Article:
Bacteria shut down their mutant ‘cousins’

"This means we can start to think about the population of microbes as another set of knobs you could turn to fight infection," says Vernita Gordon. (Credit: mostly*harmless/Flickr)

A dangerous type of bacteria can not only block their own growth, but also the growth of their antibiotic-resistant mutants.

The discovery might lead to better ways to fight bacteria that are becoming increasingly resistant to antibiotic treatments.

“This means we can start to think about the population of microbes as another set of knobs you could turn to fight infection,” says Vernita Gordon, assistant professor of physics at University of Texas at Austin.

Life-threatening infections

The bacteria, Pseudomonas aeruginosa, frequently cause pneumonia in hospital patients and life-threatening infections for cystic fibrosis patients and people with HIV and chronic wounds. Part of a class of pathogenic bacteria that are becoming increasingly antibiotic-resistant, they include E. coli, a leading cause of urinary tract infections, and N. gonorrhoeae, which causes gonorrhea.

Findings from the study, published in the journal Interface, show that these bacteria produce a byproduct that can change the pH balance in ways that help suppress the antibiotic-resistant bacteria among them.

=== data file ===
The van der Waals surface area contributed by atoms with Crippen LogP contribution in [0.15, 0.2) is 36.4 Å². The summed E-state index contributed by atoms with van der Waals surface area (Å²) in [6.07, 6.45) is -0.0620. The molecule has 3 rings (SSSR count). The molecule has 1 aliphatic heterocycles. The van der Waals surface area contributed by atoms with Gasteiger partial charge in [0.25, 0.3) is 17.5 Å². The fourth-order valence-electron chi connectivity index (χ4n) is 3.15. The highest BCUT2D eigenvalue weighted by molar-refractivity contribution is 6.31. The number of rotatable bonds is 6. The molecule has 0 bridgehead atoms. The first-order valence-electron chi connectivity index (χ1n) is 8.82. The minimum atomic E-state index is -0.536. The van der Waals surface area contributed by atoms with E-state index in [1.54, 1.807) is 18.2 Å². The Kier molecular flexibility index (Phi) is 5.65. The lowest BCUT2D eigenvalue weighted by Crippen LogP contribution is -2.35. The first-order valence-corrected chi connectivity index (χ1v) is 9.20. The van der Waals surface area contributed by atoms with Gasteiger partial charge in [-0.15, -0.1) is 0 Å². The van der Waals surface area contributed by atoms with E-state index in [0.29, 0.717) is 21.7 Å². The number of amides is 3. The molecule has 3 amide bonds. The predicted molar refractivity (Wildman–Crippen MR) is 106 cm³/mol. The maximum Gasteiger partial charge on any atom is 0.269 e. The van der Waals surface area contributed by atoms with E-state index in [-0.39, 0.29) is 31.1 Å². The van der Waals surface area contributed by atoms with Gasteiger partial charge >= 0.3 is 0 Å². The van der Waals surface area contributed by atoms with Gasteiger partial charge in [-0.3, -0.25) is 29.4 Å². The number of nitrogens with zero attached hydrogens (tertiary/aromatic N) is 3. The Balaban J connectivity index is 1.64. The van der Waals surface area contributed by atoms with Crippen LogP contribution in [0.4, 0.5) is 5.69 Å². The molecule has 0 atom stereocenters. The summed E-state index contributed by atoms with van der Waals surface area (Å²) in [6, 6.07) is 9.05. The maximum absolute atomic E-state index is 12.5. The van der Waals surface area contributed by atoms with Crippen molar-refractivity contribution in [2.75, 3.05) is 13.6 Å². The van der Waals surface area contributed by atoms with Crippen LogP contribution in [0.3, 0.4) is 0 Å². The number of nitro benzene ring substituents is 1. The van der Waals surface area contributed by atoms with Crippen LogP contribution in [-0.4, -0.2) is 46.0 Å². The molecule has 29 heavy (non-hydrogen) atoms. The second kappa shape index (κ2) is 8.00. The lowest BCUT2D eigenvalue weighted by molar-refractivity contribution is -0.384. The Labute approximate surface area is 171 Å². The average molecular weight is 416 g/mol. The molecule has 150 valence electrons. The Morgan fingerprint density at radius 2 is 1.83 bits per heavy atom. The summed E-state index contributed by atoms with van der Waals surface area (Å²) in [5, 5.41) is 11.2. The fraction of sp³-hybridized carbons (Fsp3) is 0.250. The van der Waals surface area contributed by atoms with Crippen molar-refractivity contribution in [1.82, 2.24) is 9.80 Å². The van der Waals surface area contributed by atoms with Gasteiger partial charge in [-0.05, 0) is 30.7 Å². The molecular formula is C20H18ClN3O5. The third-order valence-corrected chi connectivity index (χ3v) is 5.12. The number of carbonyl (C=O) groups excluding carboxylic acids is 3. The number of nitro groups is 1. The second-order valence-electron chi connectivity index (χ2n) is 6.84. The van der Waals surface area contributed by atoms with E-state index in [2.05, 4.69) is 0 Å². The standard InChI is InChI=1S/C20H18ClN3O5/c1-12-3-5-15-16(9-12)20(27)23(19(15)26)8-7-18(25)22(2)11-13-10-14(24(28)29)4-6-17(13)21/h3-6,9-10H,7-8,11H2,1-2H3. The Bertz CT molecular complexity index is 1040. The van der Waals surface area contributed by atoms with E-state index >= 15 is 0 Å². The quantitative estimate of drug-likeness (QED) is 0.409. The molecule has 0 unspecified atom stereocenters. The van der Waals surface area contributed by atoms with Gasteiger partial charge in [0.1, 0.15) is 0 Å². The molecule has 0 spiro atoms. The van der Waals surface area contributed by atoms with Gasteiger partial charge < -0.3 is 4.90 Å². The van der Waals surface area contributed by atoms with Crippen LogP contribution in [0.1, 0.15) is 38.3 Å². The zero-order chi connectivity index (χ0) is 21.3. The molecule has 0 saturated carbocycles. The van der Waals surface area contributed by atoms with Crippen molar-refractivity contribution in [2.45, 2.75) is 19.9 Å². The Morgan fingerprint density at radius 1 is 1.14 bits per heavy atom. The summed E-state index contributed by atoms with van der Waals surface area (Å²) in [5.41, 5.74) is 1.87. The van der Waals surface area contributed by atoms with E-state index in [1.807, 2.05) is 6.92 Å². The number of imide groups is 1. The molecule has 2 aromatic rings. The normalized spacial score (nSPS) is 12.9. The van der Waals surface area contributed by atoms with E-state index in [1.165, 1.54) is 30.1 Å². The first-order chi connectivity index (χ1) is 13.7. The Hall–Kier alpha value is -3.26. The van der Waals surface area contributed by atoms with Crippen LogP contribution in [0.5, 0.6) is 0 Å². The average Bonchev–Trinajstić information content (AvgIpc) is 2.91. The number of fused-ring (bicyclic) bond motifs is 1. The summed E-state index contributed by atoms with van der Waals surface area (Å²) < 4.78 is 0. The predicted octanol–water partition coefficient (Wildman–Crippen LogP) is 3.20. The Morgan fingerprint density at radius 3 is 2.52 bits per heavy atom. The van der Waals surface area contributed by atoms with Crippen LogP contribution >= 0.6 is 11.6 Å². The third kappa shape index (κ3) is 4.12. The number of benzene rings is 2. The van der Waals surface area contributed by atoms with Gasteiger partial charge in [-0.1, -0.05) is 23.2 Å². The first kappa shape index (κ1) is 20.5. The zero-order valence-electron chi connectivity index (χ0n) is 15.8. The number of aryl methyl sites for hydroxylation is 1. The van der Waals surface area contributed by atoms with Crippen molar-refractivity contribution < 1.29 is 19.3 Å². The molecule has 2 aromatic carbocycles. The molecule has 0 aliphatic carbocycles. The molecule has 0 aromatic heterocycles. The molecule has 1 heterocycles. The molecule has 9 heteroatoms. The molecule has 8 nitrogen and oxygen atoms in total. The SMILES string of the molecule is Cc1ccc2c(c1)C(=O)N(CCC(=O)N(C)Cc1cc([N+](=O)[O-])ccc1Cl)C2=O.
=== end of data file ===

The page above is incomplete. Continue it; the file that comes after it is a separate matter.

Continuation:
The finding supports the notion of adding a base (a substance with higher pH) to certain inhaled treatments that can be given along with antibiotics, for example in cystic fibrosis patients.


This would help tamp down antibiotic resistance, while allowing doctors to lower the dosage of antibiotics that are toxic at high doses and that produce serious side effects like deafness and kidney damage.

“Her results suggest that, for certain types of infections, formulation of an antibiotic that creates an alkaline environment at the source of infection could be effective,” says Bryan Davies, associate professor with the university’s Center for Infectious Disease, who was not involved with the study.

ExxonMobil, the University of Texas at Austin, and the university’s physics department funded the work.

Source: University of Texas at Austin